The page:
With a load of fresh veggies and lean, tender chicken, this creamy (no cream!) African Peanut Soup is hearty, healthy, super delicious and comes together in under an hour!
If you've been following The Café for a while, you might recall that every now and then, I make a REALLY GOOD dinner entree. One of those that has Scott stopping in his tracks with the first bite and saying; "THIS is like candy!". Although he has an award-winning sweet tooth, he's not saying that it's sugary but rather, it's his way of describing something incredibly delicious. That's exactly what happened when I handed him a bowl of this Roasted Red Pepper African Peanut Soup.
What is African Peanut Soup?
Well... besides being "crazy good" (another one of Scott's descriptions), African Peanut Soup is a cultural staple in West and Central Africa that is also called Groundnut (another name for peanuts in many parts of the world) Stew or Maafe. There are probably as many variations of African Peanut Soup as there are home cooks in that little corner of the globe and recipes vary from one region to another. Peanut butter, tomatoes and sweet potatoes are commonly in the ingredient line-up but from there, things can vary widely.
My version of African Peanut Soup also includes onion, shallots, roasted red pepper and carrots... just because I like to stuff as many veggies as possible into my soups. Cumin, coriander, a dash of chili powder and a can of coconut milk round out the flavor profile.
Everything is blended together before the chicken is added so there's no fancy chopping necessary for this delicious soup. I use an immersion blender to make things really easy and to keep from having to wash extra dishes.
Peanut butter in soup?!
Yes! It might seem like an unusual ingredient for soup but you'll understand with the first bite. Peanut butter adds a wonderful depth of flavor although you might not recognize that it's peanut butter. I experimented with different amounts and found that ½ cup seemed to be perfect without overwhelming the other ingredients. Peanut butter adds a touch of both sweet and savory creating an exotic layer of flavor!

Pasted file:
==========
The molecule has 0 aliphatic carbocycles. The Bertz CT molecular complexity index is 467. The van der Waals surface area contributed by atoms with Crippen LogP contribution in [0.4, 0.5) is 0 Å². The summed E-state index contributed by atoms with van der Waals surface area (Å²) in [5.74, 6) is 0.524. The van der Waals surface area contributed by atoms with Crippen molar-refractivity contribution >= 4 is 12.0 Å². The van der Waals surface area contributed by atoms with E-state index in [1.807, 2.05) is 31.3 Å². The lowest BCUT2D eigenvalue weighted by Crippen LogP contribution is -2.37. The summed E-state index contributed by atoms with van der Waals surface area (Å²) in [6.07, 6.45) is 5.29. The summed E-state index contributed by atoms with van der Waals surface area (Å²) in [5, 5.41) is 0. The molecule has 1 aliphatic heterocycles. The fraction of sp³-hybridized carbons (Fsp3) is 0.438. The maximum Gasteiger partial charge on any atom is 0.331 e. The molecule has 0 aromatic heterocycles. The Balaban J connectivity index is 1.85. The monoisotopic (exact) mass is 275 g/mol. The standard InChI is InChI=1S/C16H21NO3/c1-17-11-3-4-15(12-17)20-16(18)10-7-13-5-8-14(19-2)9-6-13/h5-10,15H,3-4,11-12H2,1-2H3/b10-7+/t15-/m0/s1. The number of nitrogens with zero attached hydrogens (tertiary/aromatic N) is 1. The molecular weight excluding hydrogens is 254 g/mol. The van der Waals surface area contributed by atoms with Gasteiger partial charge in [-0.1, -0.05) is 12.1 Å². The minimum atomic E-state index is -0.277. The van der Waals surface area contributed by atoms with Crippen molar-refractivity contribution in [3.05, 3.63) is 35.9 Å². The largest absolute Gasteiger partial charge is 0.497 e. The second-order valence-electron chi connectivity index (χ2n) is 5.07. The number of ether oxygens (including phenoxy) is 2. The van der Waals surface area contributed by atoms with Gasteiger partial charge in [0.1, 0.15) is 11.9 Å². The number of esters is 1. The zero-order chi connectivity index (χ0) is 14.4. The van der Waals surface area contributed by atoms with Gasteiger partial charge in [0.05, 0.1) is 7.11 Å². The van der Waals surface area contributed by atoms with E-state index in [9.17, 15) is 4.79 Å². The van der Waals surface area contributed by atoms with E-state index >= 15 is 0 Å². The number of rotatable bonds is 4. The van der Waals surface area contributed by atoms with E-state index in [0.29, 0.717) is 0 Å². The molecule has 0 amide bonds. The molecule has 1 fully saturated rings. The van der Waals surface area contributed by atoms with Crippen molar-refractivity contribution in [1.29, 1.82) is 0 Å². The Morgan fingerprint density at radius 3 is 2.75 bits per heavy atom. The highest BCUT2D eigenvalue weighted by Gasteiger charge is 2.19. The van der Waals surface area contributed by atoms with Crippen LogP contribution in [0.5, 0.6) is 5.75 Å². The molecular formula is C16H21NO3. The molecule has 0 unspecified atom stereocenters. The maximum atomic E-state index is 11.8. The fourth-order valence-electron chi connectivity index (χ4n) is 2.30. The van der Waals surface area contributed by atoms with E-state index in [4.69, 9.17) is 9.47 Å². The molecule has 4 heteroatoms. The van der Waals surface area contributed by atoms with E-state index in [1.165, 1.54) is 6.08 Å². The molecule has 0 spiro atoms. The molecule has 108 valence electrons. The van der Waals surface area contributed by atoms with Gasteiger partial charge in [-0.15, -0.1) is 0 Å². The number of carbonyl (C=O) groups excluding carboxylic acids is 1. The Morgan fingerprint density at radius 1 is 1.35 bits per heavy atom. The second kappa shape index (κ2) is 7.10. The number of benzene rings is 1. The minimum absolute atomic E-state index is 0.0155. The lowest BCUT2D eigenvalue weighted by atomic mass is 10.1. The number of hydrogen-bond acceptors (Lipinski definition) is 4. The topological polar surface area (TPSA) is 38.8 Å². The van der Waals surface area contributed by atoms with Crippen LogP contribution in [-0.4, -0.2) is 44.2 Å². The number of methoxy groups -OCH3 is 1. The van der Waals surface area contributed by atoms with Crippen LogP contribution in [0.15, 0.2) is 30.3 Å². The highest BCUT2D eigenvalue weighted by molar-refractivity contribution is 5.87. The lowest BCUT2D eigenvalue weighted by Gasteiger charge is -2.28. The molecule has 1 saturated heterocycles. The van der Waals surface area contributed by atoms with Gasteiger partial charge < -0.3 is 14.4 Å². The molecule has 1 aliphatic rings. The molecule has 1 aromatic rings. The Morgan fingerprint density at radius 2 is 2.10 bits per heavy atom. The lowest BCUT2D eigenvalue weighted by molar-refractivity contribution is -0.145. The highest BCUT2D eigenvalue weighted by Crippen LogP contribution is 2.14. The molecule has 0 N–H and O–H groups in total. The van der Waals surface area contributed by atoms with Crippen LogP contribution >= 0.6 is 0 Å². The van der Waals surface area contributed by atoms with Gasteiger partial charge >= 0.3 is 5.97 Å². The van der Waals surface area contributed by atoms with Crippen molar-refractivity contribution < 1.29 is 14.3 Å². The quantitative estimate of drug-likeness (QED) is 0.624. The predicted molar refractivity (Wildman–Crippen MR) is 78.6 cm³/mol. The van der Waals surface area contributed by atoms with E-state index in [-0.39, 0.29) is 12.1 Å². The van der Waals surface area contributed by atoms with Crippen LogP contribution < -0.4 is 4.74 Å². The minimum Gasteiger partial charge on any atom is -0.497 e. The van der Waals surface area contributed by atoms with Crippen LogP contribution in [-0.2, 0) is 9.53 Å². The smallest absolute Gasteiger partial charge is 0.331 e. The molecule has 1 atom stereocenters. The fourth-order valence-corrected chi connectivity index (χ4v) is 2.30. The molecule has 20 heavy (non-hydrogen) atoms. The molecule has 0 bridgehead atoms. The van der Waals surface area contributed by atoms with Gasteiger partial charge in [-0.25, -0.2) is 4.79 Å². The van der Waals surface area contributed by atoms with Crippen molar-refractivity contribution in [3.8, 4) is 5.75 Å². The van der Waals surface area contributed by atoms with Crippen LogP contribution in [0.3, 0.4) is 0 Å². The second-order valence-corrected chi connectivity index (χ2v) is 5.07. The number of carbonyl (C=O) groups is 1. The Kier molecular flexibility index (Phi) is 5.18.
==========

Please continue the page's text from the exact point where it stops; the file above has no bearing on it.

Again, if you've followed The Café for any length of time, you know the magic trick I like to employ for amazingly tender chicken. It's actually an Asian technique called "Velveting" that's often used at Asian restaurants. If you've ever wondered how they get such tender chicken at your favorite Chinese restaurant, this little magic trick is probably the answer.
It's super easy, taking just a few extra minutes but the results are spectacular. How does it work? I knew you'd want to know...
- Combine an egg white, a scoop of cornstarch, a few teaspoons of vinegar and a splash of oil in a bowl.
- Slice the chicken breast into bite-size slices and add it to the egg white mixture in the bowl. Stir to coat the chicken with the magic sauce.
- Allow the chicken to marinate in the egg-white mixture for 15-20 minutes.
- Add the marinaded chicken to the simmering sauce, cover and turn off the heat.
- Set a timer for 10 minutes then serve and enjoy the most mouth-watering, melt-in-your-mouth tender chicken you'll ever have the pleasure of meeting!